Brodie lived for the priceless moments, such as when a soldier gave up his only weapon to Brodie, who never carried one, while the enemy closed in. These were the moments he captured through his incredible illustrating talent.

One drawing that stands out in Brodie’s studio is a soldier with a big nose and skinny jaw line. The detail that Brodie captured in his eyes–sadness, longing, and compassion–is what separates the piece from others.

Brodie was struck by the soldier’s humanity because of what he once told him: "I could never kill a man. I aim over their heads and hope they surrender."

"I have great respect for our military," Brodie said. "I wouldn’t want anything to be discouraging to the military. War is a hell of a thing, hell of a thing. I respect the human who’s been in combat."

Brodie’s respect for the soldier transcended borders and enemy lines. One of his poignant sketches is of a German soldier who’d gotten lost with two compatriots on allied territory. The three young men were executed by firing squad and Brodie sketched one of the soldiers slumped against a post, hands tied behind his back, with blood dripping from his mouth. It was Brodie’s only drawing the military censored. He agreed with the censor’s decision because the military feared American POWs would be subject to retaliation executions.

"The worst part was not the combat," said Brodie. "It was seeing three young humans calculatingly reduced to three quivering bodies of death, which is different from the relative chance death of war."

When Brodie sketched images from World War II, he submitted his work to an advisory board before it was mailed home. In the Korean Conflict he couldn’t recall if anybody previewed his work, but in Vietnam nobody checked the sketches, he said.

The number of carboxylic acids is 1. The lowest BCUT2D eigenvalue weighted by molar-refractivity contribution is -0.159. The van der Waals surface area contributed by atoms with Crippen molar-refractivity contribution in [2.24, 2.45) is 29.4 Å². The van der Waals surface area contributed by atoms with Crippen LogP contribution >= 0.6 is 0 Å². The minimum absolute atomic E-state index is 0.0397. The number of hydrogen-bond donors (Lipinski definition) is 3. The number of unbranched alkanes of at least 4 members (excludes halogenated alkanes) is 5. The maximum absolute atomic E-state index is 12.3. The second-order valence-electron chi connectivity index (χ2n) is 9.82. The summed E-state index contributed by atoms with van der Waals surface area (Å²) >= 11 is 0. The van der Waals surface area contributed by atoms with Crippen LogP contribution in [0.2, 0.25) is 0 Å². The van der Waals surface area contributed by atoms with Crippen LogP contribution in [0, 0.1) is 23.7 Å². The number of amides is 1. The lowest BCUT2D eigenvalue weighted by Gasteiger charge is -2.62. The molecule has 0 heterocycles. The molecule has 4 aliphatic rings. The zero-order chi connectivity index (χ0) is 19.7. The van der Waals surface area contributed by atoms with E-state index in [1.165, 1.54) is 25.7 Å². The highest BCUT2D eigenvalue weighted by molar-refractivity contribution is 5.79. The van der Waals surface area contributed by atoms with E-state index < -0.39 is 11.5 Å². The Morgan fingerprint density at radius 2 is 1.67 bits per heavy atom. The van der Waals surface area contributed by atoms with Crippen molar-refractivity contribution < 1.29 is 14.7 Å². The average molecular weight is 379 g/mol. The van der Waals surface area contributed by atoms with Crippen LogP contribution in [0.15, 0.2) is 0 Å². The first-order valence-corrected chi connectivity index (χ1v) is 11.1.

Even if the army didn’t censor work, a journalist always knew an editor’s policy, how far he could push. Brodie tried to write and draw exactly what he saw and felt. He left the editing up to the magazines. If there was a chance the public was going to be offended by cussing or graphic drawings, Brodie expected his editor to amend the work, but he didn’t want what he regarded as truth to be censored.

To prepare for war Brodie spent weeks sketching muscles, uniforms, and boots from every angle, making sure the traction knobs on the sole where true to life. When he started drawing a subject, he sometimes would tear through 50 pages with only one sketch line on them. Oftentimes he started with the eye, because "there’s something in the eyes, for example, the soldier whose eyes said, ‘I can’t kill a man.’"

Brodie is a strong advocate of embedding journalists into military units because although he felt "so deep a fear as any human would," he couldn’t imagine drawing something he didn’t experience and feel for himself.

"I was thinking about what would hit me, about the feeling that I’d get when an image hit me," Brodie said, recalling thoughts that raced through his mind while being bombed on the battlefield. "I wouldn’t draw something I didn’t feel. I couldn’t draw [soldiers] until I ate with them, bedded with them."

Brodie chose to illustrate war for so long because he got to see the "true human," the way humans act when they aren’t playing the role of teacher, father, husband–when they are free from what they’ve been trained to think and act.

In addition to his love for humanity, Brodie stressed that people should try to keep themselves free and their minds open because that’s what makes a person special and unique.

During the interview that ran late into the night, Brodie read several passages from many books: "Meister Eckhart 600 to 700 years ago said, ‘An artist is not a special kind of person. Every person is a special kind of artist.’ It’s a quote that’s close to my heart."

Bruce Haley, photographer

Fighting injustice through the lens of a camera

Bruce Haley, 46, a former Paso Robles resident, said he covers less-noticed wars because of a sense of duty, that if he didn’t cover them possibly nobody would, but also because it’s the best way he knows how to fight injustice. The wars he chooses are ones of civil unrest, where the oppressed battle with the tyrant.

Although Haley realizes there is much gray area in war and rarely is either side innocent, he usually chose to run with the underdogs, the ones who are fighting for their basic rights to eat and live without being tortured, imprisoned, or executed.